Our belief is that all our wines should represent the year of making and be an expression of the terroir; that good winemaking is being sensitive enough to recognise the quality of a terroir, and skillful enough to allow that terroir to show through in the wine.

Most of our winemaking processes are labour intensive. Our approach is to handle fruit, juice and wine as gently as possible. We believe that it is through observation, tasting and meticulous monitoring all stages of development that we can avoid unnecessary intervention. At Les Clos Perdus grapes are hand-harvested into small crates, with selection and sorting occurring in the vineyard.

White varieties are destemmed and then pressed or left to macerate on skin prior to pressing. We manually adjust our basket press with a focus on achieving gentle extractions. Fermentations and, in turn, ageing take place in stainless steel and barrel. With all our wines, spontaneous fermentations occur through the presence of indigenous yeast. While most of our red varieties are destemmed, we use whole bunches to bring added fruit dimension. In this way the retention of stems adds grip and freshness to the wine. Fermentations take place in small stainless-steel vats, open top and integral system barrels. The number of days of skin contact varies between 15 to 40 days. The style of wine determines how the must is worked. This can vary from regular plunging to the point where infusion is preferred.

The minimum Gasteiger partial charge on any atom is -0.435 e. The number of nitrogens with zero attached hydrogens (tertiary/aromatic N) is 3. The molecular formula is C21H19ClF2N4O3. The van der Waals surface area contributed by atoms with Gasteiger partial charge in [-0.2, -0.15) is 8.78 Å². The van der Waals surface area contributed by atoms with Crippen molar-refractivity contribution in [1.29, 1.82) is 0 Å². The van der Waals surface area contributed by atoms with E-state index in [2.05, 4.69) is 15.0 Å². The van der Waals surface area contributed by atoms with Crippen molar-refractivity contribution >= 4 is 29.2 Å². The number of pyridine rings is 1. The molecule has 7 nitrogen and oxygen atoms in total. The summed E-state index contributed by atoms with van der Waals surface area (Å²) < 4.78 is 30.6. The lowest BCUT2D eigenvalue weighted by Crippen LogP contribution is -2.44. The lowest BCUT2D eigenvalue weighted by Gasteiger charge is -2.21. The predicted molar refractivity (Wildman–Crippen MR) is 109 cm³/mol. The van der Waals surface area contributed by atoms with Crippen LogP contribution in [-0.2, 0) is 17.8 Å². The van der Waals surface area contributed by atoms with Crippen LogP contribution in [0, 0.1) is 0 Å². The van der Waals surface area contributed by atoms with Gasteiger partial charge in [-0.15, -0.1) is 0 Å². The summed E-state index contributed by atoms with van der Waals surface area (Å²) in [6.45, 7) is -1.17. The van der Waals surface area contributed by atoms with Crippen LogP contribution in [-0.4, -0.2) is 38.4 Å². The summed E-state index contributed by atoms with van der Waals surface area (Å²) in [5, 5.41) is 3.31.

Fermentation or ageing is without direct application of temperature control. The winery’s thick stonewalls maintain low, ambient temperatures that move slowly with the changing seasons. Wines are held on solids and fine lees for extended periods, where they develop the complexities of textural, savoury, and mineral qualities. We don’t fine, but may use light filtration to brighten a wine or improve its stability.